Nash's six-passenger coupe was dubbed the Brougham. Whitewall tires and bumper guard cost extra.

1941 Nash Six and Eight

The 1941 Nash Ambassador Six and Eight models were so named for the number of cylinders in their engines. The Six was powered by Nash's dependable seven-main-bearing, 234.8-cubic-inch, 105-horsepower, Twin Ignition Aeropower six-cylinder. Like the Eight, this was an overhead-valve engine, a Nash tradition that perhaps evolved from founder Charlie Nash's former management position at Buick. With full-pressure lubrication, rifle-drilled connecting rods, and four-ring pistons, the six was a strong, quiet powerplant that allowed adequate acceleration coupled with excellent fuel economy.

These sturdy engines were carried in bodies that looked almost identical to those of the smaller 600 series. The big Nash models wore much longer hoods and front fenders because of their longer wheelbases, and had full rear-fender openings, not the semienclosed rear fenders used on the 600.

The senior Ambassadors came in several body styles, including models that were shared with the 600 (although the seniors carried much more standard equipment). The Six series featured a fastback four-door sedan, called Slipstream, in Special and Deluxe trim, and a four-door Trunk sedan that came only with Deluxe equipment. Two business coupes were also listed, plus a Brougham coupe and a two-door Slipstream sedan available solely as a Special.

Deluxe Slipstream models had foam seat cushions, nicer upholstery than Specials, front quarter-window ventilating locks, and front-floor mat-carpet inserts. To that, the Trunk sedan added a deluxe steering wheel and a rear center armrest. More exciting, though, was news that the Ambassador Six could be had in a body style not available on the 600 series -- an attractive convertible coupe.

The Ambassador Eight series came in an abbreviated lineup that included the Slipstream four-door sedans in Deluxe and Special trim, plus the four-door Trunk sedan, Brougham coupe, and the handsome convertible. All of the senior Ambassadors came with top-quality cloth seats except for the ragtop, which was upholstered in leather.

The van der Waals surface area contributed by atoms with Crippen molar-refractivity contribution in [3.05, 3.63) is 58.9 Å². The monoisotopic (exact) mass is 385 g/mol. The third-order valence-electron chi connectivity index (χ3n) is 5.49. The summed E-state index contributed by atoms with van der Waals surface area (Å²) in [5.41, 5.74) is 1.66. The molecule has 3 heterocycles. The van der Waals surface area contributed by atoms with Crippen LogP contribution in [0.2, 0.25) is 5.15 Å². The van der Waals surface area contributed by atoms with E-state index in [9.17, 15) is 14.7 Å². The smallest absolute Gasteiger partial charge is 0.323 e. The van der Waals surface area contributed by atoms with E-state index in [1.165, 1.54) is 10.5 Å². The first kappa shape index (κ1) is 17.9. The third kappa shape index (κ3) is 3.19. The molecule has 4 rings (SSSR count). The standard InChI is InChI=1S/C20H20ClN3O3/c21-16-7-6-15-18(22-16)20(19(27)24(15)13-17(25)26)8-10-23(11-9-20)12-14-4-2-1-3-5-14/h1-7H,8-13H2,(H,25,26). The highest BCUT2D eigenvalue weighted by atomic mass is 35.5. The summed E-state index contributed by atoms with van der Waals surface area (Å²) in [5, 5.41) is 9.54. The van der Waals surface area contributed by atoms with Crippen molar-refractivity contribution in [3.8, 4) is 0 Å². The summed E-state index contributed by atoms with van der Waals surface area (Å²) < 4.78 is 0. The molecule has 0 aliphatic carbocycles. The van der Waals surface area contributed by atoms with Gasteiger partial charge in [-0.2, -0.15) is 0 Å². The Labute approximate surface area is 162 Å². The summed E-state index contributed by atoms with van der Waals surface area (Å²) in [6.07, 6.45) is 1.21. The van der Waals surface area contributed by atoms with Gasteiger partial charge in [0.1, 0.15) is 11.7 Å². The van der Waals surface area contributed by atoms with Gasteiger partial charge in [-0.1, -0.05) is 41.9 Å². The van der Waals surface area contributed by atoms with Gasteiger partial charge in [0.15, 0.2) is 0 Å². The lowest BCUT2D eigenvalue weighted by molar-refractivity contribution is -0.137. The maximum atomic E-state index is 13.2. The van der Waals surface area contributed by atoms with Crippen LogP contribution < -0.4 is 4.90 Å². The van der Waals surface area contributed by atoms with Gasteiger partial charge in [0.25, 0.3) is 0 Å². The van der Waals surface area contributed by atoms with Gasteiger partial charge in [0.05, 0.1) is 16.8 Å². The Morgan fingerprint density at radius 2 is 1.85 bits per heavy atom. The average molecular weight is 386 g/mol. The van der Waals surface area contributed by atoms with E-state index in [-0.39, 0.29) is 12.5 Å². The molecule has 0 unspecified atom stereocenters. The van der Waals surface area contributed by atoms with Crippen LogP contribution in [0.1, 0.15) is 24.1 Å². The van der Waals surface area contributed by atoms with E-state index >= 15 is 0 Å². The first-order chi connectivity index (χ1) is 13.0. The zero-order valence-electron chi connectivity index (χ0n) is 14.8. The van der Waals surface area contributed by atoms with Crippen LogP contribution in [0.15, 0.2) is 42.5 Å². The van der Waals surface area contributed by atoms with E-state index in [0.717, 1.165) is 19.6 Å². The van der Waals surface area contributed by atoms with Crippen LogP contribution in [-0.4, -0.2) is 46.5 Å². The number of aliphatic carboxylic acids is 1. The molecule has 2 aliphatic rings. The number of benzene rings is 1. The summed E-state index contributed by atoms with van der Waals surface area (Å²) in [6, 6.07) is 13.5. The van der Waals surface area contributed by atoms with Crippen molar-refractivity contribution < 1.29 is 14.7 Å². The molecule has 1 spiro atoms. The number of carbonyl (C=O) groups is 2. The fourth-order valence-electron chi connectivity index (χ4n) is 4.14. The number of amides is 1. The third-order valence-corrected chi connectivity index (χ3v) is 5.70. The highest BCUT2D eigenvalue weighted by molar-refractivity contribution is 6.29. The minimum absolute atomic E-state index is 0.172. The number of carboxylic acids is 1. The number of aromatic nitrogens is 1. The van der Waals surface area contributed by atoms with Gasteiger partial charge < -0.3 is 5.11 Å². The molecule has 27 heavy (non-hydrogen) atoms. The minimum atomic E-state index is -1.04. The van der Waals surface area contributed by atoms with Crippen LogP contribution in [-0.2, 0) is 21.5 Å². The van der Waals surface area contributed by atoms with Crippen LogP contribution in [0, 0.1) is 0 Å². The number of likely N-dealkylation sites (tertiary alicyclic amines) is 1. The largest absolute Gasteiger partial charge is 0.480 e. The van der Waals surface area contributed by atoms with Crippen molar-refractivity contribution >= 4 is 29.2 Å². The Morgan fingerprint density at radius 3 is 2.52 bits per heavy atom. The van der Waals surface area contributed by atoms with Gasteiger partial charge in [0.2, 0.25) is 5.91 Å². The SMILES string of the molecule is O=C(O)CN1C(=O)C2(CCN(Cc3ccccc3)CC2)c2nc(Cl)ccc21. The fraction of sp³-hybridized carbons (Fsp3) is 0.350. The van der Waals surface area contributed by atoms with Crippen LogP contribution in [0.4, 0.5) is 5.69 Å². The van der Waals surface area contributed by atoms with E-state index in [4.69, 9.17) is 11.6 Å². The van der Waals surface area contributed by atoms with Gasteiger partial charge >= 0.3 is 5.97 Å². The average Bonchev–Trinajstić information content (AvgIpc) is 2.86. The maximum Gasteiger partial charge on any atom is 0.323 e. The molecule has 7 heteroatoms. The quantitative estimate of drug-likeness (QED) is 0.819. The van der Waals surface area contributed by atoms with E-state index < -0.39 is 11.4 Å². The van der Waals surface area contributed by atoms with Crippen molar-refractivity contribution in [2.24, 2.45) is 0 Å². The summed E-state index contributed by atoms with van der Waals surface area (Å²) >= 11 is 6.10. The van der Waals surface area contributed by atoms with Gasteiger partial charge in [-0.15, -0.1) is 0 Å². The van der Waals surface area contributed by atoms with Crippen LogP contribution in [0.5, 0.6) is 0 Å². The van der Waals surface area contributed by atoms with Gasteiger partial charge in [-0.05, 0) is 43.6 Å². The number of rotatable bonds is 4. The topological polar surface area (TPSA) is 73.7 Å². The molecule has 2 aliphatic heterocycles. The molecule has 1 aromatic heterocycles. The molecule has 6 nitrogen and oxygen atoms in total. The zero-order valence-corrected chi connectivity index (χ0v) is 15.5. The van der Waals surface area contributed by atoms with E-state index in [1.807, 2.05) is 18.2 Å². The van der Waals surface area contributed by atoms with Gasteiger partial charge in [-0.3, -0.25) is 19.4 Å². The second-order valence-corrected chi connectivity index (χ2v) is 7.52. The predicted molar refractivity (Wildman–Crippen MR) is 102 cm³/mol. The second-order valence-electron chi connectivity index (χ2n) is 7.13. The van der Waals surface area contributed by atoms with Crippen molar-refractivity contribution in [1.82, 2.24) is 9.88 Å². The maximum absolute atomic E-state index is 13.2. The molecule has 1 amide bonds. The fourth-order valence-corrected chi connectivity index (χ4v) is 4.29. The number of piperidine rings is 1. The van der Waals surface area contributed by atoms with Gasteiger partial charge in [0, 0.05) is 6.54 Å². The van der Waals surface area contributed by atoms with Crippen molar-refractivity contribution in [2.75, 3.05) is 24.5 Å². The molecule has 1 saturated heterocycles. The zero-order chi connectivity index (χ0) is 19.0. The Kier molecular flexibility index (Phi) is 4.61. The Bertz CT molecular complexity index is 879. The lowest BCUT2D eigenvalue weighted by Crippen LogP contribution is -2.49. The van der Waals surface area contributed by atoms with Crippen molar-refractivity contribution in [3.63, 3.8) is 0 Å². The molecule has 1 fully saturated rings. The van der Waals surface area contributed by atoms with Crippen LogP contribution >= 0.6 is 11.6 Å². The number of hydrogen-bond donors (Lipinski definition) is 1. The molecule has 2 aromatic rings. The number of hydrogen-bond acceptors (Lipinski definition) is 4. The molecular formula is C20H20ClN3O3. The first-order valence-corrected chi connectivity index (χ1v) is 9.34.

The new cars bore a strong family resemblance to the 1940 Nash line. The front end featured a high prowlike hood, flanked on either side by chrome "waterfall" grilles nestled just above five chrome bars that likewise were separated by the pointed front end. Nash name script was inscribed in the front bumper. Nash set the headlamps into the fenders, with oval headlamp rings that carried turn-signal lenses on their upper edge.

The "All-Purpose Cabriolet" lent an air of top-down glamour to the 1941 Ambassador line.

Overdrive -- which Nash dubbed "cruising gear" on the optional equipment list, but referred to as "Fourth Speed Forward" in sales catalogs -- was available on any model for $53.90. So, too, was Nash's Weather Eye heating and ventilating system, which was considered the best in the industry (and cost $30.10). Two-tone paint was available on all models except the convertible. All senior Ambassadors came with dual windshield wipers, sun visors, and horns.

Pushing for sales volume, Nash president George Mason showed restraint when it came to pricing the new cars. The Ambassador Six started at $855 for the business coupe and ran up to $1,095 for the cabriolet. The Eight series began at $1,051 for a sedan, running up to $1,215 for the cabriolet. Nash revised prices, mostly upward, several times during the year.

The complete Nash lineup was displayed in a beautiful sales catalog that proclaimed on its cover "There's a New Thrill!" There really was -- and Nash could point to registrations showing a whopping 35 percent increase (including sales of the 600) over the prior year as proof that the public loved the beautiful new line. Company profits for the fiscal year were a healthy $4,617,052.

For more information on different types of cars, see: